July 26, 2021

Tame Impala, between the banquet and the empacho | Babelia

Perfectionists also dance

By Xavi Sancho

Tame Impala, between the banquet and the empacho

The Slow Rush Tame Impala. Usual Music As.

One of the most successful music books in history is 1,001 albums you must listen to before you die. This is the typical gift given to you by your family member who has called your mother to ask what the hell he gives you for Reyes and she has said: “I don’t know, lately he likes music a lot”. In its successive editions, and also according to the territory and the language, the cover of the book is occupied by The Beatles, Leonard Cohen, Prince, David Bowie, Sid Vicious and even The Strokes. The longevity and relevance of the volume, as you can guess from the selection of stars on the cover, is found in its populist consensus rock exercise. Bet on playing at the same time in the league of specialized (1,001 discs are a lot) and predictable (the canon already reaches 1,001 discs, it is official). The last edition dates from April 2018 and is the one with The Strokes on the cover. The next one should take Tame Impala.

The project of the Australian Kevin Parker reaches his fourth album with this The Slow Rush After becoming universal in 2012 with Lonerism, a long psychedelic rock and pop, Currents (2015) raised him to the category of rock savior. He succeeded by stopping rock. Parker was abandoned to that cross between progressive and dance music that had worked so well for Daft Punk two years earlier. He worked with Lady Gaga or Kanye West, Rihanna made a version of one of his themes and in 2019 he was headliner of the Coachella Festival. There I had to present this The Slow Rush There he discovered that the disc was not finished.

Ten months after that performance, this long awaited album finally goes on sale. In it, Parker affects many of the elements that made his previous work a global success and brings to the salad some more optimism and disco funk. Here is his talent for the soft rock and the round melodies (‘On Track’), his mastery of rhythm and the dream of Ibiza sunset (‘It Might be Time’), his ability to turn something that could sound like baroque rock into pop of the one who dances with half smile and a blue cocktail in his hand (‘Instant Destiny’) and even repeats in that league that is almost his own and that consists of catching the Bee Gees, Wham! and Daft Punk and make something come out of that that respects even the most snobbish friend (‘Borderline’).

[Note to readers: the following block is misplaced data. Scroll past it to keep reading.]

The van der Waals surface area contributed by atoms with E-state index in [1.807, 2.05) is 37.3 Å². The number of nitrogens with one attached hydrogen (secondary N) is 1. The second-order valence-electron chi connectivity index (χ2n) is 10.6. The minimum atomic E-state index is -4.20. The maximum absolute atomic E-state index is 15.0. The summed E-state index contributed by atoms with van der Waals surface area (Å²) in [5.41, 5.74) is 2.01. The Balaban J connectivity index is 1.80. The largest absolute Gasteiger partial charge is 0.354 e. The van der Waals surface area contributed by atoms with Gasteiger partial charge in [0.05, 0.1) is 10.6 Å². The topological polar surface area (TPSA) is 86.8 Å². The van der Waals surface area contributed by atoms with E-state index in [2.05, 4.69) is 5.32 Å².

The problem with this album and with almost everything Parker does is that, if you play all the time in the league of excess, it is quite likely that on more than one occasion you end up going out of line. Some of the songs here should have finished recording several months before. Sometimes, there are so many elements that it becomes impossible to enjoy the themes as a whole. ‘Posthumous Forgiveness’, for example, has three good and two terrible passages. It would have been better if I had only the good ones. Or only the bad ones, already on. But Parker is one of those who would go to a store tomorrow to buy the book of 1,001 albums you must listen to before you die it would take all the covers. Well, Sid Vicious no.